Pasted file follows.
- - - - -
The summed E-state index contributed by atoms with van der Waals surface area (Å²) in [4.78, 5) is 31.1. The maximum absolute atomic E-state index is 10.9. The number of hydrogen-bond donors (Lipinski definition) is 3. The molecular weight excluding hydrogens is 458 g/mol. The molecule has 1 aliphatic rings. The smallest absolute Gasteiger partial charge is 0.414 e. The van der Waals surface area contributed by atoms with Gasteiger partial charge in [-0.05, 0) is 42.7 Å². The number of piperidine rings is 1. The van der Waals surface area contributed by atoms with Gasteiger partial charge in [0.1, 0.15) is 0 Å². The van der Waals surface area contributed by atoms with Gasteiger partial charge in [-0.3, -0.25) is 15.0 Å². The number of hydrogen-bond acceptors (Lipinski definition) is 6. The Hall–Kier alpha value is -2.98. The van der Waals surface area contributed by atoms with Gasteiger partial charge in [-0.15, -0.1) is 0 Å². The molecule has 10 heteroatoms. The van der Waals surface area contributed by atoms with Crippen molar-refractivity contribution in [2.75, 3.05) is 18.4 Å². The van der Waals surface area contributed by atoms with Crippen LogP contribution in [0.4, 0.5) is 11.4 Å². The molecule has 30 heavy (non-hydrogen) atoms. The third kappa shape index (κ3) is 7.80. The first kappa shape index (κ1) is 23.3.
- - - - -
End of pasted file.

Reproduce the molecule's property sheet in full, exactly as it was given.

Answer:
The summed E-state index contributed by atoms with van der Waals surface area (Å²) in [4.78, 5) is 31.1. The maximum absolute atomic E-state index is 10.9. The number of hydrogen-bond donors (Lipinski definition) is 3. The molecular weight excluding hydrogens is 458 g/mol. The molecule has 1 aliphatic rings. The smallest absolute Gasteiger partial charge is 0.414 e. The van der Waals surface area contributed by atoms with Gasteiger partial charge in [-0.05, 0) is 42.7 Å². The number of piperidine rings is 1. The van der Waals surface area contributed by atoms with Gasteiger partial charge in [0.1, 0.15) is 0 Å². The van der Waals surface area contributed by atoms with Gasteiger partial charge in [-0.3, -0.25) is 15.0 Å². The number of hydrogen-bond acceptors (Lipinski definition) is 6. The Hall–Kier alpha value is -2.98. The van der Waals surface area contributed by atoms with Gasteiger partial charge in [-0.15, -0.1) is 0 Å². The molecule has 10 heteroatoms. The van der Waals surface area contributed by atoms with Crippen molar-refractivity contribution in [2.75, 3.05) is 18.4 Å². The van der Waals surface area contributed by atoms with Crippen LogP contribution in [0.4, 0.5) is 11.4 Å². The molecule has 30 heavy (non-hydrogen) atoms. The third kappa shape index (κ3) is 7.80. The first kappa shape index (κ1) is 23.3.